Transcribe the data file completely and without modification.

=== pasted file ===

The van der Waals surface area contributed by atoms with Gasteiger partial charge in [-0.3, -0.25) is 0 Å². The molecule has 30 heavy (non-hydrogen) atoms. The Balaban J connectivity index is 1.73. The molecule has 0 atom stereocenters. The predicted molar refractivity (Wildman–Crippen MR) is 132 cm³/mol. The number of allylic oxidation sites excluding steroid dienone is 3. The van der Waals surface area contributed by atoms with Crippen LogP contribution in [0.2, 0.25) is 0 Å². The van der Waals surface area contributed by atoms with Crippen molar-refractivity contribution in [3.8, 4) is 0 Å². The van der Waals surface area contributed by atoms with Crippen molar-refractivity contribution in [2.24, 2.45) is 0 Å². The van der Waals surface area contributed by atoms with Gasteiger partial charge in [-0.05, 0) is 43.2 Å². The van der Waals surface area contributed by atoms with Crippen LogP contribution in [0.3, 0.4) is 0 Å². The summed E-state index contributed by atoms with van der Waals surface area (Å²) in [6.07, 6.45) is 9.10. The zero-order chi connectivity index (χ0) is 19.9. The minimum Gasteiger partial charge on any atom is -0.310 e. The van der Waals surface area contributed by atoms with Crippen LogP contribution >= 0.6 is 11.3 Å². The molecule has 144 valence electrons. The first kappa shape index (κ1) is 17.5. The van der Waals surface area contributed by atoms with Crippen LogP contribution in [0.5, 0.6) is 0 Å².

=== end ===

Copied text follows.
The van der Waals surface area contributed by atoms with Gasteiger partial charge in [-0.3, -0.25) is 0 Å². The molecule has 30 heavy (non-hydrogen) atoms. The Balaban J connectivity index is 1.73. The molecule has 0 atom stereocenters. The predicted molar refractivity (Wildman–Crippen MR) is 132 cm³/mol. The number of allylic oxidation sites excluding steroid dienone is 3. The van der Waals surface area contributed by atoms with Crippen LogP contribution in [0.2, 0.25) is 0 Å². The van der Waals surface area contributed by atoms with Crippen molar-refractivity contribution in [3.8, 4) is 0 Å². The van der Waals surface area contributed by atoms with Crippen molar-refractivity contribution in [2.24, 2.45) is 0 Å². The van der Waals surface area contributed by atoms with Gasteiger partial charge in [-0.05, 0) is 43.2 Å². The van der Waals surface area contributed by atoms with Crippen LogP contribution in [0.3, 0.4) is 0 Å². The summed E-state index contributed by atoms with van der Waals surface area (Å²) in [6.07, 6.45) is 9.10. The zero-order chi connectivity index (χ0) is 19.9. The minimum Gasteiger partial charge on any atom is -0.310 e. The van der Waals surface area contributed by atoms with Crippen LogP contribution >= 0.6 is 11.3 Å². The molecule has 144 valence electrons. The first kappa shape index (κ1) is 17.5. The van der Waals surface area contributed by atoms with Crippen LogP contribution in [0.5, 0.6) is 0 Å².